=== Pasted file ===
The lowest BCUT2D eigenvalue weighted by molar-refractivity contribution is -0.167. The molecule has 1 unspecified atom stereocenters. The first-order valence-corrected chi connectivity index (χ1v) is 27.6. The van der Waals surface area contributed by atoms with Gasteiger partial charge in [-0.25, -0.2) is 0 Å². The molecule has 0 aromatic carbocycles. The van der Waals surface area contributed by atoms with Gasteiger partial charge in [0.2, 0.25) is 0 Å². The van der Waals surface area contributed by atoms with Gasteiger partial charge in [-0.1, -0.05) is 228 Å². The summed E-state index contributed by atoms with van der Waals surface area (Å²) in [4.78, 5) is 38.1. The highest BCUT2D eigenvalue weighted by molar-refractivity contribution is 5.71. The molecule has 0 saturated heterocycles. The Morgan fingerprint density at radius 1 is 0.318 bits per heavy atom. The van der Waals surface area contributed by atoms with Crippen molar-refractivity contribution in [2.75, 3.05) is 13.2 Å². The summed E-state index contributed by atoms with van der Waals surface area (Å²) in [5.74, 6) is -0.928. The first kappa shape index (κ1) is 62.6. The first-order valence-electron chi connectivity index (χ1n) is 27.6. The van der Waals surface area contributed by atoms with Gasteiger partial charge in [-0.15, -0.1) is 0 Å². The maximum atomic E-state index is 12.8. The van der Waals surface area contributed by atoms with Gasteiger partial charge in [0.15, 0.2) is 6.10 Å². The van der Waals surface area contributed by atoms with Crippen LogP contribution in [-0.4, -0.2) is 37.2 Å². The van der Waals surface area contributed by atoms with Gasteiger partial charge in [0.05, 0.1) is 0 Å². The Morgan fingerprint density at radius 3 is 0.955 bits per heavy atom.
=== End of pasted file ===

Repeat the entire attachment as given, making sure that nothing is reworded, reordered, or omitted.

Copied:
The lowest BCUT2D eigenvalue weighted by molar-refractivity contribution is -0.167. The molecule has 1 unspecified atom stereocenters. The first-order valence-corrected chi connectivity index (χ1v) is 27.6. The van der Waals surface area contributed by atoms with Gasteiger partial charge in [-0.25, -0.2) is 0 Å². The molecule has 0 aromatic carbocycles. The van der Waals surface area contributed by atoms with Gasteiger partial charge in [0.2, 0.25) is 0 Å². The van der Waals surface area contributed by atoms with Gasteiger partial charge in [-0.1, -0.05) is 228 Å². The summed E-state index contributed by atoms with van der Waals surface area (Å²) in [4.78, 5) is 38.1. The highest BCUT2D eigenvalue weighted by molar-refractivity contribution is 5.71. The molecule has 0 saturated heterocycles. The Morgan fingerprint density at radius 1 is 0.318 bits per heavy atom. The van der Waals surface area contributed by atoms with Crippen molar-refractivity contribution in [2.75, 3.05) is 13.2 Å². The summed E-state index contributed by atoms with van der Waals surface area (Å²) in [5.74, 6) is -0.928. The first kappa shape index (κ1) is 62.6. The first-order valence-electron chi connectivity index (χ1n) is 27.6. The van der Waals surface area contributed by atoms with Gasteiger partial charge in [-0.15, -0.1) is 0 Å². The maximum atomic E-state index is 12.8. The van der Waals surface area contributed by atoms with Gasteiger partial charge in [0.15, 0.2) is 6.10 Å². The van der Waals surface area contributed by atoms with Crippen LogP contribution in [-0.4, -0.2) is 37.2 Å². The van der Waals surface area contributed by atoms with Gasteiger partial charge in [0.05, 0.1) is 0 Å². The Morgan fingerprint density at radius 3 is 0.955 bits per heavy atom.